The Badal Mahal, with its dark clouds swirling across the ceiling, raindrops patterning the walls and lily pools blossoming in the panels, will bring all the colours of the Monsoon to life.

When completed, the interiors of the four Chhatri Burjes located on each corner of the upper terrace of the Jal Mahal will each have a theme based on traditional Jaipur designs. The Chini Burj will feature the rare technique of blue glazed finish, unique to Jaipur. The only complete surviving example from the past is in Jaipur City Palace. The Pitli Burj will use the complex techniques of Jaipuri brass work such as embossing, cutting, enamelling, and filigree and is dedicated to the Hindu sun god Surya. The Aina Burj will draw its inspiration from the glittering mirrorwork in Amer, while the Shobha Burj will reflect the opulent jewelled interior of the Shobha Niwas in Jaipur City Palace.

PAINTED PLEASURE: AN EXCITING EXHIBITION REVEALING THE BEST OF JAIPUR'S ARTISTIC HERITAGE

To commemorate the opening of Jal Mahal and provide a showcase for Jaipur's talented artists, Jal Mahal Resorts is proud to present Painted Pleasures: Water, Gardens & Festivals in Courtly Rajasthan, a dazzling exhibition that brings together Jaipur's leading artists and craftspersons for the first time.

It's a colourful, engaging, multi-media event which takes guests on a journey where past and present meet in a dynamic celebration of Rajasthan's artistic traditions, as seen through centuries of royal patronage.

The exhibition is revealed in a series of five themed and features a specially commissioned 34-foot long painted mural of the Jal Mahal and its surrounding landscape at the onset of the Monsoon.

LEGAL ACTIVISM AGAINST PROJECT

Between 2010 and 2011 three Civil Writ (PIL) Petitions were filed by Prof. K. P. Sharma, DharoharBachaoSamiti and Heritage Preservation Society to quash and set aside the Mansagar Lake Lease Agreement dated 22nd November, 2005 which gave 100 acres of land on lease for a period of 99 years to JalMahal Resorts Private Limited . Petitions have also been made to direct JalMahal Resorts Private Limited to restore the original conditions of 100 acres of land by removing the soil filled-in by it at its own cost and to hand over the possession to the Municipal Corporation, Jaipur; to immediately remove all sedimentation and settling tanks from the Mansagar Lake basin at its own costs; to restore position of Nagtalai and BrahampuriNalah (Drains) to their original position as realigned by RUIDP under Mansagar Lake Restoration Plan.

In May 2012 the High Court of Rajasthan bench of Mahesh Bhagwati and Arun Mishra cancelled 99-year lease for 100 acres of land with historical JalMahal on it within the 16th century Man Sagar Lake, given by the state government to a private firm to develop tourist resort there. A division bench of Chief Justice Arun Mishra and Justice Mahesh Bhagwati revoked the state government's 2005 order saying that the government had no right to lease out the public property and it violated all norms in leasing it out.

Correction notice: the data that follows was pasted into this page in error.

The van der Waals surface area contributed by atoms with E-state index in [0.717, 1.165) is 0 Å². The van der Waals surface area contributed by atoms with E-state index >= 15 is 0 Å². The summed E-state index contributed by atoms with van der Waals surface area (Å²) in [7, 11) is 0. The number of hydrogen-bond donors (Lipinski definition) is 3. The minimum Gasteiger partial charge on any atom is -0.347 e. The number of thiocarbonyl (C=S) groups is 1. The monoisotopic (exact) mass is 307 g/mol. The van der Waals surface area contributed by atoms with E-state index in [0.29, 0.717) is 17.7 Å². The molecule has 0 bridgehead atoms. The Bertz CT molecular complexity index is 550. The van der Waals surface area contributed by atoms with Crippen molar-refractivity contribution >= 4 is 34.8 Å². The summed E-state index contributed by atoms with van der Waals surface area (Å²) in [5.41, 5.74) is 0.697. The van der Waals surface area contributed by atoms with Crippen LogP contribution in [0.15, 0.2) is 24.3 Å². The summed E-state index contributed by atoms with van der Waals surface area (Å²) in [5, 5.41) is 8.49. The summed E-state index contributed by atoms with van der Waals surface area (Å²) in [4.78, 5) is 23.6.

While cancelling the lease agreement for executing 'JalMahal Project,' the court also revoked the government's order to give heritage monument JalMahal, located in the middle of the picturesque lake, on a license to the 'JalMahal Resorts Pvt Ltd' and directed the government to take possession of the land and the monument with immediate effect. The court's order came on a plea by an advocate Bhatwat Gaur, who through his counsel A K Jain, had alleged that the government had given the land on throwaway price of Rs 2.5 crore per annum to the firm.

The court also directed the government to remove all construction raised at the site by the developer and recover its cost from it. The public land adjoining Man Sagar Lake was handed over on lease for 99 years by Rajasthan Tourism Development Corporation to the highest bidder for developing tourist facilities around the lake. The deal got mired in controversy when objections were raised as to how the government land could be leased out for 99 years instead of 30 years, which was akin to selling it. Gaur had lodged criminal complaints against the then RTDC officials and later filed petition in the high court in May 2010 after forming a society in the year 2010 itself in the name of Dharohar Bachao Samittee. The government land initially belonged to Jaipur Development Authority, but had been transferred to the RTDC, and RTDC leased it to to the private firm for the construction of resorts and developing other infrastructure for a fee of Rs 2.5 crore per year.

RELIEF FROM SUPREME COURT

The JalMahal Resorts Pvt Ltd that was to lose the lease after the Rajasthan High Court declared the agreement illegal, filed a special leave petition (SLP) before the apex court, challenging the High Court verdict passed on May 17. The SLP was mentioned before a division bench of Justice Deepak Verma and Justice S J Mukhopadhaya. After issuing notices to respondent K. P. Sharma and others, the Honourable Supreme Court stayed the Rajasthan High Court judgment that cancelled the lease of 100-acre land near Mansagar Lake, Jaipur to a private company to develop tourist facilities. The division bench, however, restrained the private company from undertaking any fresh construction at the site except for carrying out restoration and renovation of the monument.

BOD: "Biochemical Oxygen Demand" is a measure of the amount of dissolved oxygen needed by organisms in water to break down the organic material present, and therefore has become a widely used measure of the level of organic pollution in bodies of water. Efficiently treated municipal sewage would have a BOD of 20 mg/L or less; untreated sewage varies, but averages ~600 mg/L in Europe and as low as 200 mg/L in the U.S., [q.v., US Environmental Protection Agency]) and TN of ~20 mg/l. (Total Nitrogen (TN) is the sum of nitrate-nitrogen (NO3-N), nitrite-nitrogen (NO2-N), ammonia-nitrogen (NH3-N) and organically bonded nitrogen, and is sometimes used as an effluent measure for municipal and industrial wastewater treatment plants; an acceptable range of total nitrogen is 2 mg/L to 6 mg/L. [q.v., US Environmental Protection Agency]

For further information please contact: Rajeev Lunkad +919829229602